Newspaper Page Text
"! recVlTCd IIR Iritllll. I - .wl,mlllWfcn IIMIIIII I mm j ' ' I AMMIMMMMHai
lloro Ir a lieAnllful nnl nlmnit ntil-l Xatinm miiniill i -w I m iM lin isiiiirl fc
EXPERIENCES Of A
Dy E. S. Goodhue, M. 0., Holualea,
or elsewhere, laughs nt (lie newspaper Icnre, and laid great stress on llio pray'
scribbler nml think It vulgar or ers. h)mns and exhortations foittnl
"cheap" to illtciiMH pulillc matters or therein. I should sec Ihnt my lodges
morals In (lie market place; tlieso nllicl t ' the high Ideals of thu
iuuuuit ui mo tinier, iimccu, as nnu
been my habit with othor things, I
went to the very bottom of the matter
studied up all tho history I could find
nbout the order, and ended up by be
ing quite a walking encyclopaedia re
garding tempcrnnco organizations, at
leuBt t have been accused by thoao
who know nle best of going too deeply
Into tho details of things; and perhaps
my friends arc right, but, some way,
1 have nnt "been nblo to get out of tho
habit, It scorns to me that n matter
which Is worth taking up at all Is
kcp their lives as they do tholr
residences, secure from publicity or
I hnvo purposely kept this foreword
for thu lust so as to get tho full criti
cism of the man who "likes to talk
about himself co well ho can't boar
to IIh'cii to an? body elso talking
about himself." And It my papers
iccord nothing unusual, thoy nro ac
counts of real experiences by ono who,
with his bintlicr man. has had u
"crack" at life and nil Its shln'.n5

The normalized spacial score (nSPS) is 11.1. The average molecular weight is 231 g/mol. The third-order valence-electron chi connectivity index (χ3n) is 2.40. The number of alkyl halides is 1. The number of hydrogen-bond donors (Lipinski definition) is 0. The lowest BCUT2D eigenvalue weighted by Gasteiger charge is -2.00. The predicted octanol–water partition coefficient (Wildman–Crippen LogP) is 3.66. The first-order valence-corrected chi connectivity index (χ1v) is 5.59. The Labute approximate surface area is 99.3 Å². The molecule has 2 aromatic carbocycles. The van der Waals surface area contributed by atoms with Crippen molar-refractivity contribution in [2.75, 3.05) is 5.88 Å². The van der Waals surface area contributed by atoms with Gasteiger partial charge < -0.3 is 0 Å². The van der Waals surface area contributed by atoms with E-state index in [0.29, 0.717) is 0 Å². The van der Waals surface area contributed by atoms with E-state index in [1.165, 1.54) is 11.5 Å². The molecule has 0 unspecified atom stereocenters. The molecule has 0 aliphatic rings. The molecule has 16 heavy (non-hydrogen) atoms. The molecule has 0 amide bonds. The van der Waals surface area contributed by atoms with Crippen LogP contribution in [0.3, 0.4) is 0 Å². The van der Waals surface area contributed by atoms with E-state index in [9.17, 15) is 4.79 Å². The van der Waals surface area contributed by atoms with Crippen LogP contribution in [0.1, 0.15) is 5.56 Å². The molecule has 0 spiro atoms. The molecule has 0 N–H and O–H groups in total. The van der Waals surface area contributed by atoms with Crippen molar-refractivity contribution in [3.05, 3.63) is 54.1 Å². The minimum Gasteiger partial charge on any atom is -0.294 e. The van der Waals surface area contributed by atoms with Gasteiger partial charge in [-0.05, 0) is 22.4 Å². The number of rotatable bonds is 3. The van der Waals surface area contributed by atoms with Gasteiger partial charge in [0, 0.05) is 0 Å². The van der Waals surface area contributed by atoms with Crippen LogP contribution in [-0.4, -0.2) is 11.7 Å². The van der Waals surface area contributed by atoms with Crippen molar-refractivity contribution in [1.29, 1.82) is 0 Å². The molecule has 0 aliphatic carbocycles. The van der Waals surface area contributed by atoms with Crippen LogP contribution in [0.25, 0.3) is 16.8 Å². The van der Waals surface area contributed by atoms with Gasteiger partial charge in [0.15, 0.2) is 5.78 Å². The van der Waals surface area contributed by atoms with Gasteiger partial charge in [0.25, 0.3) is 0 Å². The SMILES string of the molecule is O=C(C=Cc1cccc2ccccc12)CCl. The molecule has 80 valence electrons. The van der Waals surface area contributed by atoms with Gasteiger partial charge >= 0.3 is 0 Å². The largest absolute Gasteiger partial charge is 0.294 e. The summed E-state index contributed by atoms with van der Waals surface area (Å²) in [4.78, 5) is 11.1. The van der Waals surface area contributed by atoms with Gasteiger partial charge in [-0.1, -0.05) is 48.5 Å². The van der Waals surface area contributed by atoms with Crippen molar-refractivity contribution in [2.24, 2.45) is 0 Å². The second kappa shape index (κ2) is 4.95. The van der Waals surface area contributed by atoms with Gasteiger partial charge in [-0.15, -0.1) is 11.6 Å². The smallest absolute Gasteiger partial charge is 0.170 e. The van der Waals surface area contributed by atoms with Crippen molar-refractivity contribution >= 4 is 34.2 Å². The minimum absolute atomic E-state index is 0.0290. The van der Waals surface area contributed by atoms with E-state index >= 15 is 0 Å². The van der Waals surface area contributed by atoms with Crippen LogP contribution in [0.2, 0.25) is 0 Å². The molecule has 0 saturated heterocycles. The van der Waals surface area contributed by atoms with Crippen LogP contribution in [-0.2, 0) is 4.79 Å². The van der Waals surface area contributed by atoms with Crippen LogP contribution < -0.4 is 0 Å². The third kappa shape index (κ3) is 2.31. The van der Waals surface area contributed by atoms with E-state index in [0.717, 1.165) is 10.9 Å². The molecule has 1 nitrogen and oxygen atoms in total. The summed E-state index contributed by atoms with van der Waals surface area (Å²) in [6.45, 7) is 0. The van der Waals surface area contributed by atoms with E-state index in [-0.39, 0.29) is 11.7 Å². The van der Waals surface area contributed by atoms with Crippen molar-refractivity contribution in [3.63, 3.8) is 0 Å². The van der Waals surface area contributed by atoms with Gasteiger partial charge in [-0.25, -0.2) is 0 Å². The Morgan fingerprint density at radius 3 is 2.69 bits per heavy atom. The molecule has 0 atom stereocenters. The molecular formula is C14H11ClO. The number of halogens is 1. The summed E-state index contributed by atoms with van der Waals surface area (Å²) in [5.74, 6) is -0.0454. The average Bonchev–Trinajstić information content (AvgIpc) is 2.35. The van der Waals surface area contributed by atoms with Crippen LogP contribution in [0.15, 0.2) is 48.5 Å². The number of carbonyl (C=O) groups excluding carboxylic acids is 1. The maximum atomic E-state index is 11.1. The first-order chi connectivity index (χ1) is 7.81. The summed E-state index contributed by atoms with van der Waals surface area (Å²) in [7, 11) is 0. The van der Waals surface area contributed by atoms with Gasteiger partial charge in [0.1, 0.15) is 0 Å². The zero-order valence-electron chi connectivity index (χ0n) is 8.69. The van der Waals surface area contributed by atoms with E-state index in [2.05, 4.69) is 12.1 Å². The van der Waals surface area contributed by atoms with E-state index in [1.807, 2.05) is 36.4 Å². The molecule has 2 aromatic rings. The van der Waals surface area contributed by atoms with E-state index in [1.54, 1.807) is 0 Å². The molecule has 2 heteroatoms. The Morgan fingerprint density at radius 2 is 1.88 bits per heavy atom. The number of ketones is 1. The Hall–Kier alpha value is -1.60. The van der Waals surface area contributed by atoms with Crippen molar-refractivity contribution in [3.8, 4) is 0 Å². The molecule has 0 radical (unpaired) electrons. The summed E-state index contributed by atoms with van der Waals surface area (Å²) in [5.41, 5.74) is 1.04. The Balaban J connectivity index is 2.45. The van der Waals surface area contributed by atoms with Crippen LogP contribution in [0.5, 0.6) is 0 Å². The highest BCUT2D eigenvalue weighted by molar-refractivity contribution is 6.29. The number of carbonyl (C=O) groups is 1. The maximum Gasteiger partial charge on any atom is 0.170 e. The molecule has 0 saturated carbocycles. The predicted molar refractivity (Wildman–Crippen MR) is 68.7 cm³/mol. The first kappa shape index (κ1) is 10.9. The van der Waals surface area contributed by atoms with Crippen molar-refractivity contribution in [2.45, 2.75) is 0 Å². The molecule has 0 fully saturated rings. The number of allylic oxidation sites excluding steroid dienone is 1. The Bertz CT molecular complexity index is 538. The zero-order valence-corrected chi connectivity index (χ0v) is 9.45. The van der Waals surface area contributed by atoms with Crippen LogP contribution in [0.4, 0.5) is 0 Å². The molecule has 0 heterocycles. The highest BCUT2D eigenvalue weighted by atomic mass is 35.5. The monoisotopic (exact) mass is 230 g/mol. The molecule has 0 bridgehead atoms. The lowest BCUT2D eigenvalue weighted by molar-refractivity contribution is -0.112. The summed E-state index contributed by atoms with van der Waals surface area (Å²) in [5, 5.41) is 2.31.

privileges; who lives and sees anil
hears nnd fcols In a world chock full ! worth knowing thoroughly. It takes
of good and beautiful things. tlmo, but Is; Just for such purposes. In
I the most unimportant medical caro I
Although father believed In tnk'ng ! fln, thnt thcro Is not n slnglo Item
11 glass of wine whenever ho felt In- I '" tho history or condition of tho pa'
'to organize lodges wherever you can
then poll you n chnrte.- for $1 f0, whllo
you will charge tho lodge. 10. Tor
each organized lodge wo shall allow
ou an extra $5."
The first Jiilng I did was to beenmo
a member of n city lodgo. Hero I
learned tho "pass Word" and received
I my Instructions.
I I felt quite proud to bo called Dcp
I hope thnt no ono who has rend or worth whllo to express their own Tho "tv Worthy Ornnd, nnd to bo vested
Villi timr rniLil tll(Kn linmnilll nkr.lrlin! Irwiniii-.unnlrn utwi In m KniiH.f .... I.. Willi an mite), ntiltinrllv tint I tnU inv
, - ---i. v ,--.- . w n..w.i., 'Mill in nilll-M ll, III d .....v.. .....iiui i.j , u., lun .in